We caught up with Susie Homan, Director of Planning, Engineering and Operations at the Rail Delivery Group (RDG) to find out how the UK’s passenger transport industry can learn from Australia’s Gold Coast.
Homan’s entire career has spanned customer-focused operations. She has rolled up her sleeves on many occasions to put passengers first — something that she insists office-based staff should do more often to remind themselves about the service they provide.
Last July, Homan returned to the UK to take up her present role at RDG. She had spent 10 years in Australia working firstly as Business Integration Director for Melbourne’s Yarra Trams for two years, and secondly in a similar role in 2011, developing Queensland’s Gold Coast light railway, and latterly as their Customer Service Director.
As one of Australia’s fastest-growing cities, The Gold Coast, as the name suggests, is a major coastal tourist destination renowned for its surfing beaches, high-rise dominated skyline and rainforest hinterland. The city knew that it had to invest in solutions that would tackle escalating traffic congestion. By 2014, Homan’s team had delivered a 13km (16 stops) light railway along the city’s busiest corridor. Homan had to create and deliver the customer experience, which complemented a new state of the art light rail system and delivered to the expectations of the City and its community.
Homan is no stranger to setting up and running a customer-focused rail business. She had cut her teeth as a Customer Welcome Host on Peterborough platforms and went on to become a British Rail Management trainee. Her career took her to learning how to run two incredibly busy railway stations — London Euston and London Liverpool Street. In those roles, she worked for operators Intercity East Coast, GNER and Railtrack.
In 2018, The Gold Coast played host to a successful Commonwealth Games — one of the largest sporting events in the world — and it was here that Homan made G:link a star performer. Homan explained, “The experience of travelling around a city is such a major part of hosting any large event. It not only makes or breaks the event, but it also serves to showcase the city to the world.” It was absolutely imperative that in the lead up to the Games a hefty maintenance regime was in place — that left no room for hiccups.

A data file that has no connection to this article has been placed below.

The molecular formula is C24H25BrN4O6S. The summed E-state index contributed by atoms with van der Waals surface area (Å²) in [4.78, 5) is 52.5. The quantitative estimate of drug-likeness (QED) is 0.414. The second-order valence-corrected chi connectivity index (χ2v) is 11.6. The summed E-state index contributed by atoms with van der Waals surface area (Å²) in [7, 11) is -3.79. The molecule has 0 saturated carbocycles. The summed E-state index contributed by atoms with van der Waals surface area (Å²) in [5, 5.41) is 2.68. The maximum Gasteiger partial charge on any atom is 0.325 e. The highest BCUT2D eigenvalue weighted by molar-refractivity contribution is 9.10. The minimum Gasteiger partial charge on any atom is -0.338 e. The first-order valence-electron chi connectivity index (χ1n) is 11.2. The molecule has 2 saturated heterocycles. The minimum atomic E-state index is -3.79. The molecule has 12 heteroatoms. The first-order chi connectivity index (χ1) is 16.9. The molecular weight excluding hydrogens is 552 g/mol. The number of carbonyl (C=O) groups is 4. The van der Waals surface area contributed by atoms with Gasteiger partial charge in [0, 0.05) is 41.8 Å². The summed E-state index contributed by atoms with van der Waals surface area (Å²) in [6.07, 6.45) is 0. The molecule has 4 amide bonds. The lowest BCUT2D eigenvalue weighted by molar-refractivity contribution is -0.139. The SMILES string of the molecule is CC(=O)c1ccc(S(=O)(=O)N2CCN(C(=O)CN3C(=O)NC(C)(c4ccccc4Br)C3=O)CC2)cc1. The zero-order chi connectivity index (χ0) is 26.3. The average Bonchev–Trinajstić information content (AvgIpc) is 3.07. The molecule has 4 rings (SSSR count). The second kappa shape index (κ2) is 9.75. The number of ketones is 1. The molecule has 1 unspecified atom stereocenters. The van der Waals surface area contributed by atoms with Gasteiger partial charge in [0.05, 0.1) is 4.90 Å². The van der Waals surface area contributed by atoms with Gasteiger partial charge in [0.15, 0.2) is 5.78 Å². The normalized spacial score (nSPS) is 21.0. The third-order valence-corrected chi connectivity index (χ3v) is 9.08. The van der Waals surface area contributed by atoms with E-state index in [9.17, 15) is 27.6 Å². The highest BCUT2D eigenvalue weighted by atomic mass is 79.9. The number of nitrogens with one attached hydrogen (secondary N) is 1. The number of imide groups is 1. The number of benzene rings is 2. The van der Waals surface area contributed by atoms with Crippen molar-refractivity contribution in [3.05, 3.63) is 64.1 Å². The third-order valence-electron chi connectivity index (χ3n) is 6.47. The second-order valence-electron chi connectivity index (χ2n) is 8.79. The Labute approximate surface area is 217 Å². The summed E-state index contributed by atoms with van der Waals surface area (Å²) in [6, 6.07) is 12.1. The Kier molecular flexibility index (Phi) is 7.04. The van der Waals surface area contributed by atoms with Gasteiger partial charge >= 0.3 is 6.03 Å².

Prior to the Games the line was extended to a 20km line and introduced three new stations as part of an integrated transport solution for the Games. For the first time it joined passenger rail and light rail in the Gold Coast allowing for public transport, by rail, from Brisbane Airport all the way to the Gold Coast. The new extension opened three months prior to the Games commencing, which left little time for bedding down operations and working with new rail and airport colleagues. Homan’s team built strong relationships quickly agreeing joint customer messaging and how to work together with regards to station operations.
During the Games, G:link was operational 24/7, transporting six million extra passengers in the space of 11 days. Homan had established a 30-strong Customer Services team, which rose to around 300 during the Games. It was her idea to send her team to experience first hand how Melbourne tackled one of its major sporting events — the Australian Open, in 2016. “This helped a great deal, giving my team ideas and opportunity to think big”, Homan explained.
Homan spent much time diligently training her team through ‘what if’ scenarios of passenger needs. She gave her team responsibility, and in turn, they took pride in their stations and day-to-day tasks. Homan made sure morale remained high and station staff didn’t feel alone through encouragement and motivation using the app SLACK.com.
The Gold Coast is currently looking to extend the G:link. Its success is a testament of how good planning — with the end user in mind — will create a lasting legacy.
For the UK, Homan wants to see rail operations involved right from the start — at the concept and design phases of a project. It’s their job to start from the premise of “What do passengers want?”. All too often engineering and operations are working in very different ‘time’ silos.
Homan never intentionally set out to have a career in the rail industry, yet it is here that she has stayed for close to 30 years. She is a motivated high achiever and it’s her belief, that for rail to continue to play its part in modern life, the industry must become far more passenger-centric than ever before.
Australia’s Gold Coast G:link Map: Putting the passenger first means user friendly design. https://ridetheg.com.au/